Helen Hope Montgomery was perfectly suited to a life of excess. She regularly made the best-dressed lists beside Babe Paley and once sang a naughty song to the Duke of Windsor. She won a Charleston contest judged by Josephine Baker.
A legendary bon vivant, she would become the inspiration for Katharine Hepburn’s character Tracy Lord in “The Philadelphia Story” — a spoiled Main Line heiress who remarries her debonair ex-husband, played by Cary Grant.
“She was charming, flirtatious, disciplined, competitive and driven,” writes her granddaughter Janny Scott in her new book “The Beneficiary” (Riverhead Books), out now.
Montgomery grew up on Ardrossan, a storied estate dubbed “The American Downton Abbey” that her father, an investment banker, built during the Gilded Age and named after a Scottish town and castle that supposedly belonged to his ancestors. On a plot of land the size of Central Park, the family compound — which they referred to simply as “The Place” — included farmhouses, stables, barns, kennels, swimming pools, a skating rink, a 50-room mansion and dozens of other homes that at one point housed four generations of the Scott family.
Helen once, at the age of 18, “fielded (and tossed back) four marriage proposals.” She’d been raised for “succeeding at parties and marrying well,” which she did — joining forces with the grandson of a 19th-century robber baron whom she loved deeply, becoming “the CEO of a blue-chip domestic union” which lasted all of their lives, Scott writes.
The playwright Philip Barry was a regular visitor to Ardrossan, and when his 1939 Broadway play, “The Philadelphia Story,” was published, it was dedicated to “Hope and Edgar Scott.” It would go on to become one of the most beloved movies of all time, winning two Oscars.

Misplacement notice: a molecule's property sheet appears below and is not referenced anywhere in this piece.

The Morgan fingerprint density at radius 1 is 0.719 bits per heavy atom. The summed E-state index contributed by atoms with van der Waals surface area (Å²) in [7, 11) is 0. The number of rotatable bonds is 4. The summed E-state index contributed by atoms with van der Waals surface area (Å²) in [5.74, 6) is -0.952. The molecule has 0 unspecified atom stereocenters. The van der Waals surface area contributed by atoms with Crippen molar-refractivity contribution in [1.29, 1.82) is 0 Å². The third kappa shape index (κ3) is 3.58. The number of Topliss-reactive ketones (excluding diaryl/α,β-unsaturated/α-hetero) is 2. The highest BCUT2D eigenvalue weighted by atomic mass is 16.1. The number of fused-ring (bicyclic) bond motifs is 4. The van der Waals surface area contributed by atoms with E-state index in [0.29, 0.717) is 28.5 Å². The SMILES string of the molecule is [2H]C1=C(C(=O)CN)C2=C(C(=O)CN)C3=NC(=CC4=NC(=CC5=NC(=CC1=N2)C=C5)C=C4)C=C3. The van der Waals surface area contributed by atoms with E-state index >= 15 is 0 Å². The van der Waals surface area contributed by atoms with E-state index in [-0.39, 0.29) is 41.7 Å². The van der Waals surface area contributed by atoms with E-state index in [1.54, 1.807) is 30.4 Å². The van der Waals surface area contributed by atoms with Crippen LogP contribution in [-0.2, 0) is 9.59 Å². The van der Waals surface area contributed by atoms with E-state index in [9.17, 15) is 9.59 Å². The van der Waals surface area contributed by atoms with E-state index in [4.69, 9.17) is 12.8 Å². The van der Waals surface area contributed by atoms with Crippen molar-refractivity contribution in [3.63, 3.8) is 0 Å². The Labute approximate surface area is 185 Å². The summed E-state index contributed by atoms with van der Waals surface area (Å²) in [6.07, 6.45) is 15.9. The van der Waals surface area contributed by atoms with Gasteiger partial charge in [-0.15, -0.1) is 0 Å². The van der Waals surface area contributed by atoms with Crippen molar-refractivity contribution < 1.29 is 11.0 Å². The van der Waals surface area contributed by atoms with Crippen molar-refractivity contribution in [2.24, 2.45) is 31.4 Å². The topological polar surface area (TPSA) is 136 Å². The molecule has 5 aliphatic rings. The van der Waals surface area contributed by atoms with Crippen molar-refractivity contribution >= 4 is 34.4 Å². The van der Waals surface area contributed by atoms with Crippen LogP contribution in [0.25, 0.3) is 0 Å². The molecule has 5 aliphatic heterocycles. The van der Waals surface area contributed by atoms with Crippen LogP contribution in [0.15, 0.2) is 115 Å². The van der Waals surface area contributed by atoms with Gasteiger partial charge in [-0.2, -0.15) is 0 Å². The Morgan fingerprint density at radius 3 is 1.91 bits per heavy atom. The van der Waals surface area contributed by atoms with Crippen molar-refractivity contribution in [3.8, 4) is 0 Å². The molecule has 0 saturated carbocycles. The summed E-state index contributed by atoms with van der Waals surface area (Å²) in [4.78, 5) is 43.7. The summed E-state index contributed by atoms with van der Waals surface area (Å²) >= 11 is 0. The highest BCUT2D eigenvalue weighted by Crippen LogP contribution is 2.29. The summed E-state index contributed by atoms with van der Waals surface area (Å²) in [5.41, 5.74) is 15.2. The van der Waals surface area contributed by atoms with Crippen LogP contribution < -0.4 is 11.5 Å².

“She woke up every morning and asked herself, ‘How much fun can I have today?’” writes Scott of her grandmother.
“You could not argue that she was in any particular way burdened by the wealth and ease that was passed to her,” Scott tells The Post. “She lived a wonderful life.”
But her son, on the other hand, had a far more complicated relationship with his inheritance.
Robert Montgomery Scott followed the script he was handed without any hint of rebellion. He went to the same boarding school as his father, brother and paternal grandfather and then to Harvard. He graduated from the law school that had trained his great-grandfather and worked at the law firm that his great-uncle founded, Scott writes.
He entrusted his money to the stock brokerage that his grandfather and father had started. After marrying, the month after graduating from Harvard, he moved back to his family’s estate, setting up a home one field away from where he’d grown up, often visiting his parents or grandmother for a drink after work at the firm in the city.
To the outside world, he was a charming and successful figure, dubbed “The Duke of Villanova” by his family.
“He’d married a woman not only able but willing” to fit into his rarefied background, Gay Elliot, who came from another wealthy family.